Two more Masters: the hooded monstrosity from ‘The End of Time’ and the restrained, bearded 2017 Master I always hoped we’d get to see. That’s my favourite contemporary take on the character, and it’s irritating that he really doesn’t work here: the hair is too shaggy, the beard (while being the closest I could manage) is wrong, and the tunic is more chef than rogue Time Lord. he looks like an evil sensei from a Japanese martial arts movie.

Missy, on the other hand, came out a treat, even if she does vaguely resemble a sinister version of Lucy from Peanuts. That’s presumably what Mickey Smith is thinking, unless it’s “Did I leave the iron on?”.

Series 11 now. Graham and Ryan first. Note that Graham’s smile is slightly smaller than the rest: this is deliberate.

And here’s Yas – along with Captain Jack, who is probably staring at her bottom.

The Ponds! They’re wearing matching shirts, which happened because I was feeling a bit lazy that morning, but it’s rather cute.

Lastly, Martha – whose jacket is just about perfect – and Clara. Specifically Oswin, although that dress isn’t quite as figure-hugging as I’d like. Still, she looks pleased with it.

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Have I Got Whos For You (Everybody’s Gone To The Moon Edition)

I’m not gonna talk about Boris; in fact, we’re not gonna talk about Boris at all. We’re gonna keep him out of it.

Let’s talk about the moon landing. But before we do that, let’s talk about a book I read thirty years ago in my first (and second, and third, and fourth) year at secondary school. It was called Arthur C. Clarke’s July 20, 2019 – a date which, at the tender age of eleven, seemed like a distant prospect. Compartmentalised into thematic chapters, taking us through smart houses, healthcare, travel and work on a single day in the then future, it explored a typically optimistic future society where things have mostly gone right, anchored by the celebration of fifty years since the moon landing. I can still quote bits of dialogue but I’m fuzzy on the detail; nonetheless people who still have the book assure me that the results were a bingo card, with some astonishingly accurate predictions and others that either haven’t happened yet or which happened years ago. It was glossy, and the photos were very nice. Sadly the Amazon prices are not, so it’ll have to stay as a memory, which is probably for the best.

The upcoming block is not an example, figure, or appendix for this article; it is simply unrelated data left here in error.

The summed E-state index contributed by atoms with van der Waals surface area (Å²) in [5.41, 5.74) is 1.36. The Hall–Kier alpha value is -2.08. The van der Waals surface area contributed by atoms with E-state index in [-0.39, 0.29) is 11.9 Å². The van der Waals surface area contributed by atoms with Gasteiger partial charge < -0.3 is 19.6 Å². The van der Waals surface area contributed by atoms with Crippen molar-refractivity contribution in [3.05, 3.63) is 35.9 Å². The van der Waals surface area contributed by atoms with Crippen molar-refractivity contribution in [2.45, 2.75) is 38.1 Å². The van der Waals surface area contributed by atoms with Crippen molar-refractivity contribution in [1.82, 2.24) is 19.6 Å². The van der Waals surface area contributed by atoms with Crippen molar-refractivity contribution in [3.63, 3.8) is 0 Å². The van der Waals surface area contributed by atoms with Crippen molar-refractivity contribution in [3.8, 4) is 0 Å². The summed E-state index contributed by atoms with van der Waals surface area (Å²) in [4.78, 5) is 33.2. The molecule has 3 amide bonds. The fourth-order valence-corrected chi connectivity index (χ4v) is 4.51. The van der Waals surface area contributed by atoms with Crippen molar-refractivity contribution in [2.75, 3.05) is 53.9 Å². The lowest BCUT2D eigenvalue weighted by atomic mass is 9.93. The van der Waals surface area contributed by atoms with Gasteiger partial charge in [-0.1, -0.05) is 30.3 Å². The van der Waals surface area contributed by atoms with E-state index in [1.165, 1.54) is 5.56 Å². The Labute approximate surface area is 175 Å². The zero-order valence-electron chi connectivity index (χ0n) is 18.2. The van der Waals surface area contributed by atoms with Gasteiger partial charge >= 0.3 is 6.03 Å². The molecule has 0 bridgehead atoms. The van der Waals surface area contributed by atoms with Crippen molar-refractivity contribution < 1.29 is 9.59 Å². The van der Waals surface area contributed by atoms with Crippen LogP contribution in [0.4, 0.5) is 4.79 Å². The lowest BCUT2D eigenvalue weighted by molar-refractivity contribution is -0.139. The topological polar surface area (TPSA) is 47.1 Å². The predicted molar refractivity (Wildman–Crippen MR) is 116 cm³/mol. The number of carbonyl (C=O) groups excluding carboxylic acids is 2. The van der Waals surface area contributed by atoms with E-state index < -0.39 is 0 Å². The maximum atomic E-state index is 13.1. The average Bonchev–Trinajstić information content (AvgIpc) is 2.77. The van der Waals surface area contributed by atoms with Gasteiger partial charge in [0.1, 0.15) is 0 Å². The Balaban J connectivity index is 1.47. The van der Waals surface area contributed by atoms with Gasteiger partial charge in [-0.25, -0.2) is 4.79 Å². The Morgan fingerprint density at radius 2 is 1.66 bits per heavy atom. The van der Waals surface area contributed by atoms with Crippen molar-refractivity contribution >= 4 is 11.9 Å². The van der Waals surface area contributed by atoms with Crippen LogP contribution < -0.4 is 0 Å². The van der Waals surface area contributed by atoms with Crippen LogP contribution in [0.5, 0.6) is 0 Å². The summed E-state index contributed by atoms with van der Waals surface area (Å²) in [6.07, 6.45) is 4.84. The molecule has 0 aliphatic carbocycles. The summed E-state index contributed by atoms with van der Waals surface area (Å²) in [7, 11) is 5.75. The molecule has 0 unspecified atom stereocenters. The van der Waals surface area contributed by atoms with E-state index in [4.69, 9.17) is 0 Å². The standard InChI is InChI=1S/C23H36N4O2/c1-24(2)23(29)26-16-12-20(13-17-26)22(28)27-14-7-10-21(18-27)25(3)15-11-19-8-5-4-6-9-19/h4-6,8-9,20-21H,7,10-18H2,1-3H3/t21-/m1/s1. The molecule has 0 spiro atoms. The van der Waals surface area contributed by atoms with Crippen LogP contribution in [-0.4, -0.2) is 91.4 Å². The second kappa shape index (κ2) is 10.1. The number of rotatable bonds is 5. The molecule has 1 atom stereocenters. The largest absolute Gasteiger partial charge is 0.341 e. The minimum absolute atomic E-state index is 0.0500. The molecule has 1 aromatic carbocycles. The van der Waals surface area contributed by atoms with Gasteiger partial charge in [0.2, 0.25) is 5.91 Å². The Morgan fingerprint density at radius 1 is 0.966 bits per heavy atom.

Anyway, Armstrong didn’t quite make it to the fiftieth anniversary – but Aldrin did, and he’s still keeping his mouth shut about what really happened.

People got really cross when I did this. “I don’t like the idea of the Doctor being part of this conspiracy,” said one. To which the obvious reply is – well, she isn’t, she’s just landed the TARDIS in Shepperton instead of 240,000 miles up. Listen, I don’t have the monopoly on stuff like this. The X-Files got there first. Actually, I’ve been doing some thought in recent months and have decided that much of the way society is today can be blamed on The X-Files. Because it gave us a world where chemtrails were real, the moon landing was faked and governments were using vaccinations as a ploy to infect us all with viral pathogens, and the heroes were two likeable, intelligent white Americans whose job it was to convince us that this was all really happening. And the opposite of obedient sheep – “Comrade Napoleon is always right” – is abject paranoia, which really isn’t any better. So now no one trusts a thing they’re told by people who frankly know more about this than they do, and before you know it you’ve got people believing the Earth is flat.

Anyway, at least – thanks to the miracles of modern technology – we can finally find out what that Silence was really saying back in 1969.

Finally, to the far side of the moon, where an old enemy is about to run into some old friends.

“Christ. Not you lot again.”

 

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Have I Got Whos For You (half rice, half chips edition)

In the news this week: there is general panic in supermarkets up and down the country as Donna and Martha struggle to keep the Tenth Doctor away from the ice cream.

An alternative, previously unseen angle from the Apollo 11 moon launch fifty years ago throws up a disturbing sight.

And the full, unseen edition of the poster for Patrick Stewart’s new Star Trek vehicle shows exactly what Picard was staring at off to the right.

Elsewhere, the Thirteenth Doctor’s pleased when her Amazon order shows up.

And a deleted exchange from ‘The Sound of Drums’ proves to be oddly prophetic for Boris Johnson.

Talking of Boris, his announcement during last week’s debate that “we must get off the hamster wheel of doom” kind of gave me an idea.